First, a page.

“No society can surely be flourishing or happy, of which the far greater part of the members are poor and miserable. It is but equity, besides, that they who feed, cloath and lodge the whole body of people, should have such a share of the produce of their own labour as to be themselves tolerably well fed and lodged.”
So wrote Adam Smith, who is a lot like Karl Marx, in that both are more referenced than actually read. Their writings are transmuted into selected cliches, simplified, stereotyped, or just plain misinterpreted. Both have been turned into cartoons by their detractors, obviously, but also by their fans.
Author of the classic but infrequently read The Wealth of Nations (1776), Smith is something of a father to capitalism. He’s therefore taken to be an arch conservative. Yet when he died in 1790, Smith was largely reviled in Britain by the mainstream as a friend of French philosophy, his work an inspiration for the French Revolution.
“Smith’s death was the subject of rather little interest in England,” writes scholar Emma Rothschild. The Times dismissed Smith by parroting Edmund Burke’s criticism that he was a disciple of the demonically atheistic Voltaire. Meanwhile, the French piled up honors on Smith when news of his death reached them.
Smith actually “wrote nothing that was concerned with the revolutionary events in France,” even though he seems to have paid close attention to them. It was his ideas, his “new principles” of political economy and political justice, that were taken up so eagerly across the Channel.
Smith also had a reputation for the promotion of “unseemly popular discussion.” Soon after his death, the repressive climate in Britain considered the influencing of public opinion to be seditious. Sedition trials in Scotland in 1793 condemned people to fourteen years transportation for what Rothschild describes as “words which were ominously close to Smith’s.”
Anything that smacked of a French connection was suspect. Dugald Stewart, Smith’s first biographer, was caught up in the reactionary machinery. A “modest little reference to Condorcet” in one of Stewart’s works brought down the fury of Scottish Law Lords who demanded a retraction of “every sentiment you had ever entertained, and every word you had ever uttered, in favour of doctrines which had led to so giant a mischief [i.e., the French Revolution].”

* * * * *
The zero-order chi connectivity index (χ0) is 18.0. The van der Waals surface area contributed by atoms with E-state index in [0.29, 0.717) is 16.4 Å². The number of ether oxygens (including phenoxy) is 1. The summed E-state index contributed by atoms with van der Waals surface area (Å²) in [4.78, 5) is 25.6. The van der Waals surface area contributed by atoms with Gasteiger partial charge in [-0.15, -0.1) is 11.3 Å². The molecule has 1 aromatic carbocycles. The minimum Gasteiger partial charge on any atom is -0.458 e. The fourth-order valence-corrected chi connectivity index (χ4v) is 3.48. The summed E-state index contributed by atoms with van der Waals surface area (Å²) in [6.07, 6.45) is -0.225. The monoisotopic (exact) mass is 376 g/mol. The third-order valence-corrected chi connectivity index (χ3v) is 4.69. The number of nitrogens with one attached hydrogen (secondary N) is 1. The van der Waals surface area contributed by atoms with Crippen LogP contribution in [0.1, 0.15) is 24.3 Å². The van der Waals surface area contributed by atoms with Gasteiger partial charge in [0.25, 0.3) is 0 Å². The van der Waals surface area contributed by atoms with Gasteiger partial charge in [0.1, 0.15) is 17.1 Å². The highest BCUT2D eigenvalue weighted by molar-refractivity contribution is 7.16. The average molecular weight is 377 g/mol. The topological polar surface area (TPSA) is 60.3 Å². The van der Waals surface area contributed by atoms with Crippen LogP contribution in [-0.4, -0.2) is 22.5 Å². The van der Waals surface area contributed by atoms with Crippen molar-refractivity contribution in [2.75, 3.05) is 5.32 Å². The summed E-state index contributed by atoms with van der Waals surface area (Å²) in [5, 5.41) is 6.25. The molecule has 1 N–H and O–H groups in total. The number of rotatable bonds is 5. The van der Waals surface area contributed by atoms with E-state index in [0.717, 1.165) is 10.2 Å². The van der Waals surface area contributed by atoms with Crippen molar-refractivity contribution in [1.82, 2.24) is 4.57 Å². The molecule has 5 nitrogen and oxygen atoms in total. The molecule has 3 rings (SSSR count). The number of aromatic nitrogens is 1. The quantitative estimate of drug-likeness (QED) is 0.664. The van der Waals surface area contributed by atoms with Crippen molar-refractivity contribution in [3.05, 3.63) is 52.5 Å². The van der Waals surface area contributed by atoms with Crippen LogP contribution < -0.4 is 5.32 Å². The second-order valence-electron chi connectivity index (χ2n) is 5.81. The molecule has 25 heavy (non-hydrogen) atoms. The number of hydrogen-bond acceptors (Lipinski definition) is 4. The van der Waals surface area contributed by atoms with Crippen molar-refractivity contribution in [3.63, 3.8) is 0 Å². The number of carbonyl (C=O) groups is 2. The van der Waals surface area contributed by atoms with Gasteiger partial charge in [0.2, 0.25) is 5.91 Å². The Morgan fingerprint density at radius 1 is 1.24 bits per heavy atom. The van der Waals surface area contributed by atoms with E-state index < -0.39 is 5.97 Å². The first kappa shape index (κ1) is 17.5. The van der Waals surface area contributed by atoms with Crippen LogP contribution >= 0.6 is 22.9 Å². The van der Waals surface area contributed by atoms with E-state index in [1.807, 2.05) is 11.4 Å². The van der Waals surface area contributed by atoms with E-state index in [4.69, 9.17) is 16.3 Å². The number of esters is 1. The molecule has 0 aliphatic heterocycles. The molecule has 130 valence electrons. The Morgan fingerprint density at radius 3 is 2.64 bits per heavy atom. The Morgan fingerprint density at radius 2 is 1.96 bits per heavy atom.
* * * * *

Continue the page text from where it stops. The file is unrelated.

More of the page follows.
Thus it was a chastened Stewart—a contemporary said he was “sincerely under the influence of fear”—who was instrumental in cementing Smith’s reputation as a conservative philosopher. Rothschild argues that “Stewart’s memoir is evidence of the effort to present Smith as a conservative, more than of Smith’s conservatism.”
“The real Smith, according to Stewart, was the sober public philosopher, and not the private man who spoke to friends about religious prejudice, Voltaire, and the madness of modern wars.”
Stewart also skillfully redefined Smith’s ideas of freedom. It was fine for political economy—which would eventually become economics—to be concerned with the freedom of trade, commerce, industry, and property. Political freedom, on the other hand, was simply too dangerous. (Rothschild quotes Coleridge in 1798: “LIBERTY has a jacobinical sound with it.”) So economic and political freedom were fatefully divided, a notion that might well have had Smith rolling over in his grave.
“Smith’s renown as a cold-souled enemy of the poor has been justified, for almost two centuries, by reference to his presumed ‘general principles’ of scarcity and famine,” writes Rothschild, noting that these principles were only posthumously “discovered during the English food crisis of the mid 1790s.”
By 1800, Smith—once considered a friend of the poor and an enemy of the privileges of the rich—was securely in the hands of the established institutions. He was well on his way to become a saint for the right, a bête noire for the left. The complex, sometimes contradictory character of his thought was pasteurized and bottled for the powers that be.